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Australia’s Turning Point – Signals Intelligence leading to the Battle of the Coral Sea


Australian/American Signals cooperation was not only important in stopping the Japanese advance to Australian shores but marked the beginning of Australia embedding its forces with the United States rather than simply furnishing troops for the British.  Whilst the British, in my opinion, had a long history of using Commonwealth troops to either protect their colonial interests or to take on deployments with high expected rates of attrition, when Australia faced the real possibility of invasion with the vast majority of its troops and equipment deployed overseas, it was the Americans, whose interests in the Pacific aligned with our own, that were on hand to push the Japanese back from our shores.

The Battle of the Coral Sea saw the beginnings of the deployment of Australian sea power under direct American command, a joint approach that would continue to the present time – it was, however, Signals Intelligence that led the way to the embedding of US/Australian forces and played a major role in the outcome of the Coral Sea engagement.

The Beginnings of the Australian Gathering of Japanese Signals Intelligence

In 1921 Lieutenant T.E. Nave of the Royal Australian Navy was attached to the British embassy in Tokyo with the mission of learning to intercept Japanese diplomatic and naval messages.  Although he was proficient in international morse code, the Japanese used their own phonetic version based on katakana containing 71 phonetic codes.  Nave purchased a Japanese morse book from a post office and a set of gramophone records on Japanese and proceeded to learn the language and the corresponding morse.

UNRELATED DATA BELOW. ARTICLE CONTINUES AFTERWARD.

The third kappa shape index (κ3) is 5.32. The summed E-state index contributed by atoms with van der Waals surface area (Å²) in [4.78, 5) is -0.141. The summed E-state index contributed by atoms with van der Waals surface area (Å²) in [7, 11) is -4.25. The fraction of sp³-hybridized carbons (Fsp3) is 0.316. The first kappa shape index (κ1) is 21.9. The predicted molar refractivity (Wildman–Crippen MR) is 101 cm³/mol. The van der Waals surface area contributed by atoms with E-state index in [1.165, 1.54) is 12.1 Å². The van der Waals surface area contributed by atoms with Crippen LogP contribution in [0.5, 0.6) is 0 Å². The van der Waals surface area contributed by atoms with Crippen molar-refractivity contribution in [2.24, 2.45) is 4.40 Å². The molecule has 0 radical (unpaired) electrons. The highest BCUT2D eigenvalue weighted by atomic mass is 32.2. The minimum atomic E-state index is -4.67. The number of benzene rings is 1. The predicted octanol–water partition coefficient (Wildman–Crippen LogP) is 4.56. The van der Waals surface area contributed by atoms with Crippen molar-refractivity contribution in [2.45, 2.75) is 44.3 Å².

From 1937 to 1939 Nave was based in Hong Kong and at work listening in on enciphered messages between Japanese ships around the Chinese coast (Japan having taken over parts of the mainland and being in outright war with the Chinese) and their embassies in Hong Kong and Tokyo.  In late 1939 Nave was attached to British Far East Combined Bureau (Intelligence) in Singapore before returning to Melbourne in 1940 to add a Cryptology section to a small Royal Australian Navy signals interception unit.

Direction Finding stations had been established in Darwin, Canberra and Melbourne when Nave was given initial command of Australia’s first Cryptographic Organisation in 1941, run out of Victoria Barracks in Melbourne.  The first Royal Australian Air Force group of ‘volunteers’ began their Special Intelligence course in July 1941 (seven men plus two from the Army).  Due to the speed and complexity of the katakana transmissions the men also learned a developed shorthand to note down the transmissions.  The training lasted for eight intensive weeks.

This first group was ready to be sent to Darwin around 3 September 1941, the trip then taking 11 days.  The group set up two radios at RAAF Darwin aerodrome and worked around the clock in four-hour shifts monitoring messages emanating from Truk (the Caroline Islands), Saipan (Marianas), Palau and Tokyo.  Intercepts were sent to the Navy cryptology department in Melbourne via RAAF signals Darwin.  The work was entirely secret.  The RAAF began to set up its own administrative and intelligence group to learn how to process the information which was the beginnings of RAAF Wireless Units.

The March South